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This fruitful principle of liberty, which is only the principle of reason, and which must not be confounded with caprice, was sure to be transported sooner or later into the region of moral philosophy.
A century passes, and Rousseau with vigour lays down this principle as the groundwork of morality. Instead of seeking, like the Scottish school, the principle of good outside the individual, in utilitarianism, Rousseau found it in himself,- in the moral conscience. “I do not draw the rules which I prescribe to myself,” says he to the Savoyard vicar, from the principles of high philosophy, but I find them written by nature in ineffaceable characters at the bottom of my heart. I have only to consult myself on what I wish to do: all that I feel to be good is good, all that I feel to be bad is bad: the best of all casuists is the conscience. Conscience is the voice of the soul, the passions are the voice of the body. Conscience cannot be deceived; it is the true guide of man-it is an innate principle of justice and virtue, upon which, in spite of our maxims, we measure our actions and those of others as good or bad, and it is to this principle that I give the name of conscience.” 1
Thus Rousseau completed the reaction inaugurated by Descartes against Scholasticism. He committed the judgment of the actions of men to the individual sense, disengaged from all the subtleties of a false science; he maintained a tradition which, beginning with Leonardo da Vinci through the Reformation, and carried on by Descartes, was to complete its course in the French Revolution.
From morals to politics is an easy passage. One would have supposed that Rousseau, having sought the principle of morality within, would have discovered there also the
1 Emile, lib. iv.
principle of right. But he did not do so. In his famous Contrat Social, he subjected individual right to the sovereignty of number, constituted, it is true, by the will of all. The social man possesses rights only that he may abdicate them!
But the National Assembly did that which Rousseau had misdone. To its constitution it prefixed its famous declaration of “The Rights of Man.” Before the French Revolution, the governing power had its obligations, but the governed were without rights.
The principle of individual right recognised, the condemnation of the ancient order of things followed. Undoubtedly that famous declaration does not contain a complete doctrine; but if the Constituent Assembly did not rise to the idea of duties as the correlative of rights, the reason is that a scientific system cannot be produced by an assembly. But it did its work. It introduced into the world of facts what hitherto had not left the domains of pure speculation.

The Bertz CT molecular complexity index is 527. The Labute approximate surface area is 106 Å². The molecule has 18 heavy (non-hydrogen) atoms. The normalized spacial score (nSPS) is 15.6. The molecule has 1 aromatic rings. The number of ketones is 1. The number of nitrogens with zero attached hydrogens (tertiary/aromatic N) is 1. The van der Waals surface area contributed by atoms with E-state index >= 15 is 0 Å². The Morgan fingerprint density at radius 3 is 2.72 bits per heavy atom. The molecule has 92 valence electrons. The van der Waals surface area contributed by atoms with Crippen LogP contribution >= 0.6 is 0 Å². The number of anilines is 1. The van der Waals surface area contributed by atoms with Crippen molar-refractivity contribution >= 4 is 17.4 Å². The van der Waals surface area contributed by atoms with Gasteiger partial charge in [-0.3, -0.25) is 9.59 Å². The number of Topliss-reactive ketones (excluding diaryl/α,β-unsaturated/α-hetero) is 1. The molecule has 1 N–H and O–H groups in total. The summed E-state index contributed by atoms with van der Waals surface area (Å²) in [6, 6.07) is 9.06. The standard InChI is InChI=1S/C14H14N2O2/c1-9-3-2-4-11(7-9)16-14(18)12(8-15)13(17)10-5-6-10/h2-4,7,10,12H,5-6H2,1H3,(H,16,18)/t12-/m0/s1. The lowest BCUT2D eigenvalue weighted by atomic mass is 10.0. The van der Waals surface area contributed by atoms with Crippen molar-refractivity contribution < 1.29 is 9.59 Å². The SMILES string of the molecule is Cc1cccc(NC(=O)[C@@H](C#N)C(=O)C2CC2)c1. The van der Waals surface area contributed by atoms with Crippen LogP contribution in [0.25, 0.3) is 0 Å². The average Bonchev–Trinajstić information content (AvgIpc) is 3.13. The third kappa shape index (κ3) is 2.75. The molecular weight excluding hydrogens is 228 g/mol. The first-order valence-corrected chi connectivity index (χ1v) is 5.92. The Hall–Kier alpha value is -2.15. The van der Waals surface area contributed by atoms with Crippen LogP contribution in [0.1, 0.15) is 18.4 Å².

To sum up in few words the substance of this chapter. Liberty is necessary for the development of individuality.
Liberty is the faculty of exercising freely man's inalienable rights.
Before Christ came those rights were not recognised, the only right known being authority, founded on force.
By the Incarnation man's rights are based on dogma, and their exercise is a religious necessity.
The liberty to exercise them had been disallowed throughout the Middle Ages by the growth in Christendom of a theocracy, and through the union of Church and State.
The emancipation of liberty begun with the preaching of the Gospel, but interrupted during the Middle Ages, was recommenced in the sixteenth century, and has been continued ever since.
The development of the principle of individualism, or in other words of liberty, has passed through five stages : 1. Leonardo da Vinci made the individual judgment the
appreciator of scientific facts. 2. Luther made that same judgment the criterium of
religious, i.e. of sentimental, dogmas. 3. Descartes made private judgment the basis of philo
sophic certainty. 4. Rousseau founded morality on the individual con
science. 5. The French Revolution established politics on indi
vidual right. Thus the work which ought to have been done by the Church has been begun, and is in progress, outside of her.
That work flows logically from the Incarnation, as logically as do the religious and moral dogmas of Christianity; if the movement has been abrupt and often disastrous in its consequences, the reason is to be found in its having been wrought apart from the Church, that is, through a negative, instead of a co-ordinative process.